We’ve been hearing a lot of talk over the last few days that just a handful of stocks are driving the rally in US equities. This suggests that the gains aren’t representative of broad market strength, but instead strength in just a handful of stocks. We’ll be the first to agree that the S&P 500’s gains this year are the result of gains in some of the index’s largest members, but that’s only because they have grown so large. As we noted earlier this week, the five largest companies in the S&P 500 have a combined market cap of over $2.75 trillion, and the four largest companies in the index have a greater market cap than the entire Russell 2000 small-cap index. Just because the largest companies in the S&P 500 are doing so well doesn’t mean that the rest of the index is doing poorly though.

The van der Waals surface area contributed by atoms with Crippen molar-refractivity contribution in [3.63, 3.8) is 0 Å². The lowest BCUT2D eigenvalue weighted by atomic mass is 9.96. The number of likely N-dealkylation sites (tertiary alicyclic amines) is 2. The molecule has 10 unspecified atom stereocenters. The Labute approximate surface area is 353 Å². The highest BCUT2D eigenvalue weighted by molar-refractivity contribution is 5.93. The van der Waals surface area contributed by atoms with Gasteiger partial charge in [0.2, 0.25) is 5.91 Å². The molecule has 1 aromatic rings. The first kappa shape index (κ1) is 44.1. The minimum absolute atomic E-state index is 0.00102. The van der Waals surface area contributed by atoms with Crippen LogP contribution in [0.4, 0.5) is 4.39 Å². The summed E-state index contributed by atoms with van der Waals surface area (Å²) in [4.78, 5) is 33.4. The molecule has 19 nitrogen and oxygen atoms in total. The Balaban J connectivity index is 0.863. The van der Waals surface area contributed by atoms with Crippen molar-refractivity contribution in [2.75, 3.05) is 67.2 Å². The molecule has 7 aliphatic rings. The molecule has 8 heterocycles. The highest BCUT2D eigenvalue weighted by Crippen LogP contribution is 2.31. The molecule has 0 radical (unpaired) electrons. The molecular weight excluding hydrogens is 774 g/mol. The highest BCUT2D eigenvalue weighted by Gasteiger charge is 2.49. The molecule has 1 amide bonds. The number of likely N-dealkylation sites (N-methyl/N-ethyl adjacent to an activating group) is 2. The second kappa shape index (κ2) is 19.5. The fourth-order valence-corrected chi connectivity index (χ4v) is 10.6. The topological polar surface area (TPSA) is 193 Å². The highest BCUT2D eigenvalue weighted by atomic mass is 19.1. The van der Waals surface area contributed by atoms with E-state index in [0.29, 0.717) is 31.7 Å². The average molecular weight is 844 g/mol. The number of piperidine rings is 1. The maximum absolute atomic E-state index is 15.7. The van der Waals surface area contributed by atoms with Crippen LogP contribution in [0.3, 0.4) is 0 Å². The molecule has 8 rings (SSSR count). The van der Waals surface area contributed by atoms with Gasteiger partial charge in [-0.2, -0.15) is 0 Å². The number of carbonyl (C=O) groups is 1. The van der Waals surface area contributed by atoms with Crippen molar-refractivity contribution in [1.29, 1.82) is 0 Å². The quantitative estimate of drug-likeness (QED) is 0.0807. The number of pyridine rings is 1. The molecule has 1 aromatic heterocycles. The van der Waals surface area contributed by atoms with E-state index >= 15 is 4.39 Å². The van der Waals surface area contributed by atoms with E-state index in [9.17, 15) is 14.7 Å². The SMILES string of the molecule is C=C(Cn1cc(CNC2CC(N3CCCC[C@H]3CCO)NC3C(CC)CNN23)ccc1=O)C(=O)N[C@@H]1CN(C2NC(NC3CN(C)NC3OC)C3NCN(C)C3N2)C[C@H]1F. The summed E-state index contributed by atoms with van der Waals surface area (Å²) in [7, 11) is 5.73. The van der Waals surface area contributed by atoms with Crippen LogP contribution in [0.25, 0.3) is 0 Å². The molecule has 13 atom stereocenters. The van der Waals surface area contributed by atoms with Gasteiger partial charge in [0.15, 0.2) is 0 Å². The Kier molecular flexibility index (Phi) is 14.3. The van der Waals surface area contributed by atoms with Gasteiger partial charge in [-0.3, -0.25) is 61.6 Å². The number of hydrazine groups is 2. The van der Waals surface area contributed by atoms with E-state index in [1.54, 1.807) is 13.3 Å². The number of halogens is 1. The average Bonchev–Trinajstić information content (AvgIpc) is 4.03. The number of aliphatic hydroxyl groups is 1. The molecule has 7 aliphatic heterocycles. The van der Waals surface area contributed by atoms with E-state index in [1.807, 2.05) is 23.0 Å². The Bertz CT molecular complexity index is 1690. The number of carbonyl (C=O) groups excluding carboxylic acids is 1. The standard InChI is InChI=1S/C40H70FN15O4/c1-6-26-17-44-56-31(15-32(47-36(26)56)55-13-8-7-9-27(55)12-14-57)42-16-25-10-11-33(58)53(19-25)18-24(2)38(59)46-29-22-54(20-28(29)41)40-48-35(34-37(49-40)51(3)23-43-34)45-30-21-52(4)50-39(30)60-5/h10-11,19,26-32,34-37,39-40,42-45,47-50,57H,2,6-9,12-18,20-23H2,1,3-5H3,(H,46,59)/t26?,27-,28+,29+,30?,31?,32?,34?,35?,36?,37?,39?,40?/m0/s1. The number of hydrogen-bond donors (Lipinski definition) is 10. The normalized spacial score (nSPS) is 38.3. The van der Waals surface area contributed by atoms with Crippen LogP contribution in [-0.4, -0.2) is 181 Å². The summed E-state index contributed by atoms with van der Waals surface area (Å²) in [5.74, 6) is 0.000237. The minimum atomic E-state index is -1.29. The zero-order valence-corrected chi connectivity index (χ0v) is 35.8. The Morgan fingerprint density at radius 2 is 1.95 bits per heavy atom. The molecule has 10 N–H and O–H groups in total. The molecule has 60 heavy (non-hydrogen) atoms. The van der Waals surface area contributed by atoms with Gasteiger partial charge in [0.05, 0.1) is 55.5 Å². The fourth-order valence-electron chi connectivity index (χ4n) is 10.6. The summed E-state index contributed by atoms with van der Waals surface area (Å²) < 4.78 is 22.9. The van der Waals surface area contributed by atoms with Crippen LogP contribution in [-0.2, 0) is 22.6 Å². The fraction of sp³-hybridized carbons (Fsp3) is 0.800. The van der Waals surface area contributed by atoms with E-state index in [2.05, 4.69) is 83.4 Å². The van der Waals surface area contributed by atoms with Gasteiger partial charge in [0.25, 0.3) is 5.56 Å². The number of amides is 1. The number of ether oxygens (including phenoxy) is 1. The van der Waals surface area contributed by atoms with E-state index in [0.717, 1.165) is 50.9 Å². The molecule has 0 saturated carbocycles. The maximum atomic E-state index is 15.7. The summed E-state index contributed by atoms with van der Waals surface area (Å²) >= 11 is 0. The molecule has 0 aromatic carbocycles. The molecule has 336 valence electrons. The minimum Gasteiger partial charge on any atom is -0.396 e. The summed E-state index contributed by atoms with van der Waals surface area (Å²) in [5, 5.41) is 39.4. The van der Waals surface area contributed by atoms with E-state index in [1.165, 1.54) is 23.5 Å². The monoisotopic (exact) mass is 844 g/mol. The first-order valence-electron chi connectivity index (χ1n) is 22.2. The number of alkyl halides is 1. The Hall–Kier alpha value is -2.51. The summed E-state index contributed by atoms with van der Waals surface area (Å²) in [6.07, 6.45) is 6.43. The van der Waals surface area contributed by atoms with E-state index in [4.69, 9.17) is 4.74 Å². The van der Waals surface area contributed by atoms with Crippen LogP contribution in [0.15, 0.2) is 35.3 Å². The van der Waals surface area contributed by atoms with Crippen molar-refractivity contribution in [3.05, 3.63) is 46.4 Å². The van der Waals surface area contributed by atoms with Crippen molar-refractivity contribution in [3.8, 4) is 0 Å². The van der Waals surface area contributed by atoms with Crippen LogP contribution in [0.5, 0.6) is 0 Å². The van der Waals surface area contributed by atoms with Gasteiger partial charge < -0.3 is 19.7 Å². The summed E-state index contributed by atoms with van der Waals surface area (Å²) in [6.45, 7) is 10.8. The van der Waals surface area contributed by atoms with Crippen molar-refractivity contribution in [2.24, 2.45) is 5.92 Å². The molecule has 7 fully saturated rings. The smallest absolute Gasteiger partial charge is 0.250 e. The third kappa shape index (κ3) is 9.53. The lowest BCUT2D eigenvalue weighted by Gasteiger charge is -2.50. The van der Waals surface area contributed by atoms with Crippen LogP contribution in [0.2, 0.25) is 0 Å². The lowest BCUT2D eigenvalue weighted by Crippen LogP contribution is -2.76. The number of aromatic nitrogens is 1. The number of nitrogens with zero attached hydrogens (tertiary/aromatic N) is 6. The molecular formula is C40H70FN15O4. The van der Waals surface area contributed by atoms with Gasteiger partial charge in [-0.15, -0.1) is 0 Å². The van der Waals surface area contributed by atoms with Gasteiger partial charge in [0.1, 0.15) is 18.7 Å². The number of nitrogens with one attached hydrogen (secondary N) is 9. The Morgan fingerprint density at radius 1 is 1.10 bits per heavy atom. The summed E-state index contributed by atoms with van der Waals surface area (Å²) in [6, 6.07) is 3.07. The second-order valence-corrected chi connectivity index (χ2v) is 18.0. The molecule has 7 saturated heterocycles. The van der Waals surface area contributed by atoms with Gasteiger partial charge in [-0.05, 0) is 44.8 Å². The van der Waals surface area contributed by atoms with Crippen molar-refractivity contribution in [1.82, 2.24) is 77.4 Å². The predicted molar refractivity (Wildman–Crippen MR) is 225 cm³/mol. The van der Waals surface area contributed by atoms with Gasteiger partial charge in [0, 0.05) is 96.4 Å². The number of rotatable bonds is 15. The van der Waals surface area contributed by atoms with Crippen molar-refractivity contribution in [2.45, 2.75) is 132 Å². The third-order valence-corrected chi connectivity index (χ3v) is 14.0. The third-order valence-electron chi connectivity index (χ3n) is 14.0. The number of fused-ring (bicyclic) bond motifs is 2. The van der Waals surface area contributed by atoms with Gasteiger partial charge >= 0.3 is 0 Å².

The first chart below shows the S&P 500 market cap weighted index over the last twelve months. As shown in the chart, after the rally of the last few days the index is currently just 0.52% below its all-time high from 3/1.
Because the S&P 500 is a market cap weighted index, if the largest stocks in the index were driving all of the gains, we would expect the S&P 500 equal-weight index to be underperforming. That isn’t the case, though. In fact, the S&P 500 equal-weighted index is actually down the exact same percentage amount as its market cap weighted peer. With both indices down by the same percentage amount from their bull market highs, it’s hard to argue that just a handful of stocks are propping the market up.